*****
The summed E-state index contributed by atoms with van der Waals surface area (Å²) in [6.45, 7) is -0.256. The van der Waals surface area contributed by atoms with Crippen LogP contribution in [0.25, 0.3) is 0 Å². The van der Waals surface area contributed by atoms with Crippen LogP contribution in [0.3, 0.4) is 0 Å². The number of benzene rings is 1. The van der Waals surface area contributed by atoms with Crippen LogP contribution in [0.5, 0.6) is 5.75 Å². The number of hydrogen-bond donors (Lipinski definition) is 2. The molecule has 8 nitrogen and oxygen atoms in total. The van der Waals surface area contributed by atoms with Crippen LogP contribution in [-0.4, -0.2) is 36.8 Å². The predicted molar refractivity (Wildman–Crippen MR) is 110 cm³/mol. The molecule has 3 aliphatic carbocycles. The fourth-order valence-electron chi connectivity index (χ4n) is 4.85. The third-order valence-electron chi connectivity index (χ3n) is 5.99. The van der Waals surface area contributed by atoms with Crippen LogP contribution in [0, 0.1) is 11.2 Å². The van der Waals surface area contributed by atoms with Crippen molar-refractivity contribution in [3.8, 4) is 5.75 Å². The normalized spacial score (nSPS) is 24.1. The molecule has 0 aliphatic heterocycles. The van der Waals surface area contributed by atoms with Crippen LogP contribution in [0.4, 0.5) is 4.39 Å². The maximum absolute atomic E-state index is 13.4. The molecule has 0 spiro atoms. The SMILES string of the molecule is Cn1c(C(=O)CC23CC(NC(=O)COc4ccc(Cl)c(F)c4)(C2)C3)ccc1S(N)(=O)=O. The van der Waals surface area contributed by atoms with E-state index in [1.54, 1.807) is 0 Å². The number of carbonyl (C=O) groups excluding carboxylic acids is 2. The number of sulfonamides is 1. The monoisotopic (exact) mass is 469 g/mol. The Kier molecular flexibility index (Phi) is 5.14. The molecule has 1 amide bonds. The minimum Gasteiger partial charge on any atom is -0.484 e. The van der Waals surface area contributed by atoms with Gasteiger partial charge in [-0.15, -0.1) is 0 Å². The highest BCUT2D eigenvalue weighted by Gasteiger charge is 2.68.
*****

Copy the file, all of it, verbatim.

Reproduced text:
The summed E-state index contributed by atoms with van der Waals surface area (Å²) in [6.45, 7) is -0.256. The van der Waals surface area contributed by atoms with Crippen LogP contribution in [0.25, 0.3) is 0 Å². The van der Waals surface area contributed by atoms with Crippen LogP contribution in [0.3, 0.4) is 0 Å². The number of benzene rings is 1. The van der Waals surface area contributed by atoms with Crippen LogP contribution in [0.5, 0.6) is 5.75 Å². The number of hydrogen-bond donors (Lipinski definition) is 2. The molecule has 8 nitrogen and oxygen atoms in total. The van der Waals surface area contributed by atoms with Crippen LogP contribution in [-0.4, -0.2) is 36.8 Å². The predicted molar refractivity (Wildman–Crippen MR) is 110 cm³/mol. The molecule has 3 aliphatic carbocycles. The fourth-order valence-electron chi connectivity index (χ4n) is 4.85. The third-order valence-electron chi connectivity index (χ3n) is 5.99. The van der Waals surface area contributed by atoms with Crippen LogP contribution in [0, 0.1) is 11.2 Å². The van der Waals surface area contributed by atoms with Crippen molar-refractivity contribution in [3.8, 4) is 5.75 Å². The normalized spacial score (nSPS) is 24.1. The molecule has 0 aliphatic heterocycles. The van der Waals surface area contributed by atoms with Crippen LogP contribution in [0.4, 0.5) is 4.39 Å². The maximum absolute atomic E-state index is 13.4. The molecule has 0 spiro atoms. The SMILES string of the molecule is Cn1c(C(=O)CC23CC(NC(=O)COc4ccc(Cl)c(F)c4)(C2)C3)ccc1S(N)(=O)=O. The van der Waals surface area contributed by atoms with E-state index in [1.54, 1.807) is 0 Å². The number of carbonyl (C=O) groups excluding carboxylic acids is 2. The number of sulfonamides is 1. The monoisotopic (exact) mass is 469 g/mol. The Kier molecular flexibility index (Phi) is 5.14. The molecule has 1 amide bonds. The minimum Gasteiger partial charge on any atom is -0.484 e. The van der Waals surface area contributed by atoms with Gasteiger partial charge in [-0.15, -0.1) is 0 Å². The highest BCUT2D eigenvalue weighted by Gasteiger charge is 2.68.